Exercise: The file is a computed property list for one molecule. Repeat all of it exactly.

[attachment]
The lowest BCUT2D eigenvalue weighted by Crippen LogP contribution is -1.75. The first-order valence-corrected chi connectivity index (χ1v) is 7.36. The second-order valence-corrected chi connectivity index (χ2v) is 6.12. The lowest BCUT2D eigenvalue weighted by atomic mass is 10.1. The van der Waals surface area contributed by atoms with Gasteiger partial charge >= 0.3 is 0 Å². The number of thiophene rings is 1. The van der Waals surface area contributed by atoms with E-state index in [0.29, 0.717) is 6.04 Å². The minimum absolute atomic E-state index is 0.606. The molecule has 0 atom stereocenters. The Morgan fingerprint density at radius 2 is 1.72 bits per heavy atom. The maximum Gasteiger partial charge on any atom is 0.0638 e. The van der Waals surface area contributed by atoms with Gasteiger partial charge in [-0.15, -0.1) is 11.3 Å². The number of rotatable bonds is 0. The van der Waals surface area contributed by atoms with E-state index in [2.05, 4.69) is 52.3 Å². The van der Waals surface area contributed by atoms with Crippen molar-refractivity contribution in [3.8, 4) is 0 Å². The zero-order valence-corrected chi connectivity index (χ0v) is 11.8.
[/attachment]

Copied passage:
The lowest BCUT2D eigenvalue weighted by Crippen LogP contribution is -1.75. The first-order valence-corrected chi connectivity index (χ1v) is 7.36. The second-order valence-corrected chi connectivity index (χ2v) is 6.12. The lowest BCUT2D eigenvalue weighted by atomic mass is 10.1. The van der Waals surface area contributed by atoms with Gasteiger partial charge >= 0.3 is 0 Å². The number of thiophene rings is 1. The van der Waals surface area contributed by atoms with E-state index in [0.29, 0.717) is 6.04 Å². The minimum absolute atomic E-state index is 0.606. The molecule has 0 atom stereocenters. The Morgan fingerprint density at radius 2 is 1.72 bits per heavy atom. The maximum Gasteiger partial charge on any atom is 0.0638 e. The van der Waals surface area contributed by atoms with Gasteiger partial charge in [-0.15, -0.1) is 11.3 Å². The number of rotatable bonds is 0. The van der Waals surface area contributed by atoms with E-state index in [2.05, 4.69) is 52.3 Å². The van der Waals surface area contributed by atoms with Crippen molar-refractivity contribution in [3.8, 4) is 0 Å². The zero-order valence-corrected chi connectivity index (χ0v) is 11.8.